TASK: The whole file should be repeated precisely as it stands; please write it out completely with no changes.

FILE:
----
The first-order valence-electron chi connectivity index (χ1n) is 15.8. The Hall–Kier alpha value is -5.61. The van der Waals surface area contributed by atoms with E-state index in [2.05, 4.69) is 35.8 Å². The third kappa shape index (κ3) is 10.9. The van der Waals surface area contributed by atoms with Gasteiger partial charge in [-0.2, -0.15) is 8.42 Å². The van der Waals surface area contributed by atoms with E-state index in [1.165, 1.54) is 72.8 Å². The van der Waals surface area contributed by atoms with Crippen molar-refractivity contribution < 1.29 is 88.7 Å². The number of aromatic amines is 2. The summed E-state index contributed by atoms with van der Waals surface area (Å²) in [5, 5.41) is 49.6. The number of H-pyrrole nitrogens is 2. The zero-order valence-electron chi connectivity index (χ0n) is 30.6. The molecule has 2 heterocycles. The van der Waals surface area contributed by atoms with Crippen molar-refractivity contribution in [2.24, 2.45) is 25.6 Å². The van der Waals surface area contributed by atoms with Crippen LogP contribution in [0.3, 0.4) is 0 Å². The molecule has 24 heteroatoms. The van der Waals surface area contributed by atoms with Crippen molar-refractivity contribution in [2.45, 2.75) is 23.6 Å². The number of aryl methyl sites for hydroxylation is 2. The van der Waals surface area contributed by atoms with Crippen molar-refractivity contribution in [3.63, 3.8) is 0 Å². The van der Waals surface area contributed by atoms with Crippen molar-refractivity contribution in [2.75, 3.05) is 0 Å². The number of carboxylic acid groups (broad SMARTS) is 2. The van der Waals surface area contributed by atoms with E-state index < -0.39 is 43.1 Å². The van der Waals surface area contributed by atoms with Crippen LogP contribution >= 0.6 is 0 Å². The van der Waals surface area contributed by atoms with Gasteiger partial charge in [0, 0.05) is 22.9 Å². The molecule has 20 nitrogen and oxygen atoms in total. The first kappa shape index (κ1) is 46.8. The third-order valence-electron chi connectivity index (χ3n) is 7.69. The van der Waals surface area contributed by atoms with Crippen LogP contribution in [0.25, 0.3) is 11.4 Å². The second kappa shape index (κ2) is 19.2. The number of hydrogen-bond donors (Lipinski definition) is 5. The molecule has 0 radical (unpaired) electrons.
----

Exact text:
The first-order valence-electron chi connectivity index (χ1n) is 15.8. The Hall–Kier alpha value is -5.61. The van der Waals surface area contributed by atoms with E-state index in [2.05, 4.69) is 35.8 Å². The third kappa shape index (κ3) is 10.9. The van der Waals surface area contributed by atoms with Gasteiger partial charge in [-0.2, -0.15) is 8.42 Å². The van der Waals surface area contributed by atoms with E-state index in [1.165, 1.54) is 72.8 Å². The van der Waals surface area contributed by atoms with Crippen molar-refractivity contribution < 1.29 is 88.7 Å². The number of aromatic amines is 2. The summed E-state index contributed by atoms with van der Waals surface area (Å²) in [5, 5.41) is 49.6. The number of H-pyrrole nitrogens is 2. The zero-order valence-electron chi connectivity index (χ0n) is 30.6. The molecule has 2 heterocycles. The van der Waals surface area contributed by atoms with Crippen molar-refractivity contribution in [2.24, 2.45) is 25.6 Å². The van der Waals surface area contributed by atoms with Crippen LogP contribution in [0.3, 0.4) is 0 Å². The molecule has 24 heteroatoms. The van der Waals surface area contributed by atoms with Crippen molar-refractivity contribution in [2.45, 2.75) is 23.6 Å². The number of aryl methyl sites for hydroxylation is 2. The van der Waals surface area contributed by atoms with Crippen molar-refractivity contribution in [3.63, 3.8) is 0 Å². The van der Waals surface area contributed by atoms with Crippen molar-refractivity contribution in [2.75, 3.05) is 0 Å². The number of carboxylic acid groups (broad SMARTS) is 2. The van der Waals surface area contributed by atoms with E-state index < -0.39 is 43.1 Å². The van der Waals surface area contributed by atoms with Crippen LogP contribution >= 0.6 is 0 Å². The van der Waals surface area contributed by atoms with Gasteiger partial charge in [0, 0.05) is 22.9 Å². The molecule has 20 nitrogen and oxygen atoms in total. The first kappa shape index (κ1) is 46.8. The third-order valence-electron chi connectivity index (χ3n) is 7.69. The van der Waals surface area contributed by atoms with Crippen LogP contribution in [0.25, 0.3) is 11.4 Å². The second kappa shape index (κ2) is 19.2. The number of hydrogen-bond donors (Lipinski definition) is 5. The molecule has 0 radical (unpaired) electrons.